The song’s co-writer Itaal Shur told us: “The guitar solo from my demo, Santana copied that solo, which was a huge compliment and all the breaks were also on my demo. It was really weird, my demo was kind of like a template for the live band to play. They sped up the song two beats: it was like at 1/13 and went to 1/15 and it went from A Flat Minor to A Minor. They played it as a band and recorded it all live, pretty much. Me and Rob, when we were writing the song, the verses were fine, but we went through about four or five changes with the record company; from like, ‘Give me the ocean, give me the moon,’ ‘You’re just like the ocean…’ Pete Ganbarg, who if it wasn’t for him this song wouldn’t have come together because he put me and Rob together, he said some really good comments about the lyrics – he was an English major and really picky about lyrics. It was a really good collaboration.”

This won Song Of The Year and Record Of The Year at the 2000 Grammys. Supernatural also won for Best Rock Album and Album Of The Year. >>

Clive Davis is a legendary record executive who was the mastermind behind this album. Santana had not had a hit since “Hold On” in 1982, so Davis teamed him up with contemporary musicians like Wyclef Jean, Everlast and Lauryn Hill to make sure the younger generation took notice. The result was a wildly successful album that went over well with Santana’s old fans and created a legion of new ones. This was the first single, and it spent 12 weeks at #1 in the US.

Santana has the distinction of waiting the longest between his first charting single and first #1 hit. In 1969, “Tango” hit #56 in the US, and 30 years later this was #1.

The trend of aging rockers calling in hot young artists to give them contemporary appeal became known in the music press as “The Carlos Santana Effect,” thanks to his Supernatural success.

Marcus Raboy directed the music video. He also did the video for the Supernatural track “Maria Maria.”

Looking back on the song in 2020, Thomas told Songfacts: “I believe the best part of the whole process is that Carlos and I have become so close that we communicate just about every day. Always sending silly messages or song ideas or pics from our day. He’s been a great mentor but an even greater friend.”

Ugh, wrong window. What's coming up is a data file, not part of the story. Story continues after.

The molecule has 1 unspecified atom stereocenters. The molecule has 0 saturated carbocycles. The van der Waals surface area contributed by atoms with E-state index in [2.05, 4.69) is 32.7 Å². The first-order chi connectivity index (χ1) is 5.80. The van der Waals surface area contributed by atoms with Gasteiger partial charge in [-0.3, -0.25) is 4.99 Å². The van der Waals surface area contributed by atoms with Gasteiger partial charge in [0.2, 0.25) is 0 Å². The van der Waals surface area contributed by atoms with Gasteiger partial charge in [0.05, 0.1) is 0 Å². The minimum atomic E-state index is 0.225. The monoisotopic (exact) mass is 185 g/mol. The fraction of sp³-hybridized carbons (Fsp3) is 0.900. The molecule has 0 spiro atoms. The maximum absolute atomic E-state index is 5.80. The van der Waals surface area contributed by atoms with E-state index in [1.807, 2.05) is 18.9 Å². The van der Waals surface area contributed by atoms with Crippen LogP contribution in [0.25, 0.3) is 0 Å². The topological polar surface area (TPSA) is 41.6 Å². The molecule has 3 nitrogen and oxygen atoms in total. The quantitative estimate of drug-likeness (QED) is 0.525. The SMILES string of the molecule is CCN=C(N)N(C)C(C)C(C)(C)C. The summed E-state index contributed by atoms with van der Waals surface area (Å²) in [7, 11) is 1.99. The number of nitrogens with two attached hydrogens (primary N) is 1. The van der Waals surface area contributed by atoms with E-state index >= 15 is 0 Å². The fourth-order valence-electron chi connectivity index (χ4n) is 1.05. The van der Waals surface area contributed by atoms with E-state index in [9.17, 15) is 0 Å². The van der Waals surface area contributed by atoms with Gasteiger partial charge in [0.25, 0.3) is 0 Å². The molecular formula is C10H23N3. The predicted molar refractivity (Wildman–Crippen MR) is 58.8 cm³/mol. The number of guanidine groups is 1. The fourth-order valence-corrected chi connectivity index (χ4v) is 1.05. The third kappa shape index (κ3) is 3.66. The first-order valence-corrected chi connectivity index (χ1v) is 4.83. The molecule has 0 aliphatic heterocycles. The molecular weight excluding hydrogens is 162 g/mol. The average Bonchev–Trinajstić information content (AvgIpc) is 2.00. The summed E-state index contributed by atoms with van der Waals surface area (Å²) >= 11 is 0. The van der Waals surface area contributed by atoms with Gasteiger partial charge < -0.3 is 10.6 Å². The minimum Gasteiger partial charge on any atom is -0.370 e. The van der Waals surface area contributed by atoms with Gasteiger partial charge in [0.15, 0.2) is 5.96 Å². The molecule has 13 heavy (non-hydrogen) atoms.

Thomas found out this had been released as a single when he was standing on a street corner in Manhattan. A convertible full of girls pulled up with the song blasting on the car radio. He knew it was really big when he went to Los Angeles a short time later and encountered Jason Newsted of Metallica coming out of an elevator. Thomas told CBC Radio: “He came out of an elevator and was like, ‘Hey Rob’ – and I’d never met him – ‘Hey Rob, man, love that Carlos song.’ And I was like, ‘Alright, this has gone from New York hot girls to Metallica. There’s something happening here.”

LYRICS

Man, it's a hot one
Like seven inches from the midday sun
Well, I hear you whispering in the words, to melt everyone
But you stay so cool
My muñequita, my Spanish Harlem, Mona Lisa
You're my reason for reason
The step in my groove

And if you said this life ain't good enough
I would give my world to lift you up
I could change my life to better suit your mood
Because you're so smooth

And it's just like the ocean under the moon
Oh, it's the same as the emotion that I get from you
You got the kind of lovin' that can be so smooth, yeah
Give me your heart, make it real or else forget about it

But I'll tell you one thing
If you would leave it would be a crying shame
In every breath and every word
I hear your name calling me out
Out from the barrio
You hear my rhythm on your radio
You feel the turning of the world, so soft and slow
It's turning you round and round

And if you said this life ain't good enough
I would give my world to lift you up
I could change my life to better suit your mood
Because you're so smooth